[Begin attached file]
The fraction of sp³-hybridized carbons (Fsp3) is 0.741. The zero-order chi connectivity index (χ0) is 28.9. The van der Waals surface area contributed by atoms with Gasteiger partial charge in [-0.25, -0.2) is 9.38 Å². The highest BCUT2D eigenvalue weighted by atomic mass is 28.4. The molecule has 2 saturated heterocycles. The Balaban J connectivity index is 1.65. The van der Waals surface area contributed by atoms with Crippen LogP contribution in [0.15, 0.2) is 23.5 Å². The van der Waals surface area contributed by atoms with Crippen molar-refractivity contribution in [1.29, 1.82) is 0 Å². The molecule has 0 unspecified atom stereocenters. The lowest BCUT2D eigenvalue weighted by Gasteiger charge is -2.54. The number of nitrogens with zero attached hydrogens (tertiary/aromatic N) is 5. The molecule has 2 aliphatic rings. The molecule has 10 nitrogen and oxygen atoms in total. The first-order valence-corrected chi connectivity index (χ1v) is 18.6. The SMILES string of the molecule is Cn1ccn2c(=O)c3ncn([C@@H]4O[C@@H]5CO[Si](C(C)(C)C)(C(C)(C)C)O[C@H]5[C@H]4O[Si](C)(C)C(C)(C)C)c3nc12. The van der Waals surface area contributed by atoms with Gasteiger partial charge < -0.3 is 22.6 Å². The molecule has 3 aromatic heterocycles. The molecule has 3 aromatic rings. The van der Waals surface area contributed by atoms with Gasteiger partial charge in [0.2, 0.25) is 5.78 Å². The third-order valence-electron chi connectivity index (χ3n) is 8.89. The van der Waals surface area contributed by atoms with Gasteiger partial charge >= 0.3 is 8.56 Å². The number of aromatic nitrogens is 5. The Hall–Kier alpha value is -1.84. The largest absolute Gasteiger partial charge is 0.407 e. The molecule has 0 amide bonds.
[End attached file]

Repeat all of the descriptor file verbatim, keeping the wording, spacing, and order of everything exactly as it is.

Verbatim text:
The fraction of sp³-hybridized carbons (Fsp3) is 0.741. The zero-order chi connectivity index (χ0) is 28.9. The van der Waals surface area contributed by atoms with Gasteiger partial charge in [-0.25, -0.2) is 9.38 Å². The highest BCUT2D eigenvalue weighted by atomic mass is 28.4. The molecule has 2 saturated heterocycles. The Balaban J connectivity index is 1.65. The van der Waals surface area contributed by atoms with Crippen LogP contribution in [0.15, 0.2) is 23.5 Å². The van der Waals surface area contributed by atoms with Crippen molar-refractivity contribution in [1.29, 1.82) is 0 Å². The molecule has 0 unspecified atom stereocenters. The lowest BCUT2D eigenvalue weighted by Gasteiger charge is -2.54. The number of nitrogens with zero attached hydrogens (tertiary/aromatic N) is 5. The molecule has 2 aliphatic rings. The molecule has 10 nitrogen and oxygen atoms in total. The first-order valence-corrected chi connectivity index (χ1v) is 18.6. The SMILES string of the molecule is Cn1ccn2c(=O)c3ncn([C@@H]4O[C@@H]5CO[Si](C(C)(C)C)(C(C)(C)C)O[C@H]5[C@H]4O[Si](C)(C)C(C)(C)C)c3nc12. The van der Waals surface area contributed by atoms with Gasteiger partial charge < -0.3 is 22.6 Å². The molecule has 3 aromatic heterocycles. The molecule has 3 aromatic rings. The van der Waals surface area contributed by atoms with Gasteiger partial charge in [0.2, 0.25) is 5.78 Å². The third-order valence-electron chi connectivity index (χ3n) is 8.89. The van der Waals surface area contributed by atoms with Gasteiger partial charge >= 0.3 is 8.56 Å². The number of aromatic nitrogens is 5. The Hall–Kier alpha value is -1.84. The largest absolute Gasteiger partial charge is 0.407 e. The molecule has 0 amide bonds.